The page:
Hagler one of the ‘Four Kings’ of the 1980s
Hagler’s career lasted from 1973 to 1987, finishing with a record of 62-3 with two ties and 52 knockouts. During the 1980s, he was a member of the middleweight division’s “Four Kings” alongside Thomas “Hitman” Hearns, “Sugar” Ray Leonard and Roberto Duran.
Hagler’s 1985 matchup against Hearns at Caesar’s Palace in Las Vegas is considered to be the three greatest rounds in boxing history. The match, known as “The War,” is believed to be the zenith of Hagler’s career.
“If they cut my bald head open, they will find one big boxing glove,” Hagler once famously said, adding, “That’s all I am. I live it.”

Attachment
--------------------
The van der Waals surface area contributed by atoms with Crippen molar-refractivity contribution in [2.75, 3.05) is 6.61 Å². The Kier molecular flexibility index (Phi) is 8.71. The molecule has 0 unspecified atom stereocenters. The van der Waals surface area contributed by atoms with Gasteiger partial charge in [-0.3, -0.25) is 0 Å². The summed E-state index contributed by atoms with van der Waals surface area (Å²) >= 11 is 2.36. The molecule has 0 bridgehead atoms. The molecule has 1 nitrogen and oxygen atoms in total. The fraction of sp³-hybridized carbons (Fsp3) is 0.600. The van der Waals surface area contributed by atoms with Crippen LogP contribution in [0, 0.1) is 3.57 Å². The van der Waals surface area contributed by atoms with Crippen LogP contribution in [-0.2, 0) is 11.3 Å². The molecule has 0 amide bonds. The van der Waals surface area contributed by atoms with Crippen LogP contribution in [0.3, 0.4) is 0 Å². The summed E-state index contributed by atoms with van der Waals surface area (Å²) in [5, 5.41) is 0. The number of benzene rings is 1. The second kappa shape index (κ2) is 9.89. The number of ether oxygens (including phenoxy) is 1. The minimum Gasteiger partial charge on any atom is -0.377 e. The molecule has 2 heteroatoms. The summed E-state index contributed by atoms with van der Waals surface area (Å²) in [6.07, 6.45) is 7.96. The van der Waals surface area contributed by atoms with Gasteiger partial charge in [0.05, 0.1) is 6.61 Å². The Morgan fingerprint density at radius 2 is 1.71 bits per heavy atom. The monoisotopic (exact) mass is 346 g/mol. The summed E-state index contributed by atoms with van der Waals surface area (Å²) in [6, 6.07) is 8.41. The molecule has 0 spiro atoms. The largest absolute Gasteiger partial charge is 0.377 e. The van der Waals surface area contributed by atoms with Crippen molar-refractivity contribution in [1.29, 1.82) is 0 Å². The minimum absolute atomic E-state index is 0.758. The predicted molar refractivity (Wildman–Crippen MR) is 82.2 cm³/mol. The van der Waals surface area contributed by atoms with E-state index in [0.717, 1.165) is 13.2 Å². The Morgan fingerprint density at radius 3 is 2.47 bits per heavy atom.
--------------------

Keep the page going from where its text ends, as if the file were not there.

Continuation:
‘A true athlete and true man’
“He was a man of honor and a man of his word, and he performed in the ring with unparalleled determination,” legendary boxing promoter Bob Arum said of Hagler. “He was a true athlete and true man. I will miss him greatly.”
Another legendary boxer, Oscar De La Hoya, said he was “saddened” by Hagler’s death, calling him “one of the greatest to ever step into the ring.”
Born Marvin Nathaniel Hagler in the US state of Massachusetts in 1954 and spending some early years in New Jersey, he took up boxing in 1969 after he was roughed up on the street by a local boxer. During his teenage years, he lied about his age in order to participate in amateur boxing tournaments.
Hagler was angered in 1982 after announcers did not use “Marvelous” when they said his name before a match. He then went to court to legally change his name to Marvelous Marvin Hagler.
Hagler lived in both New Hampshire and Italy. He had five children with his first wife, Bertha, and later married his second wife, Kay, in 2000. (UNI)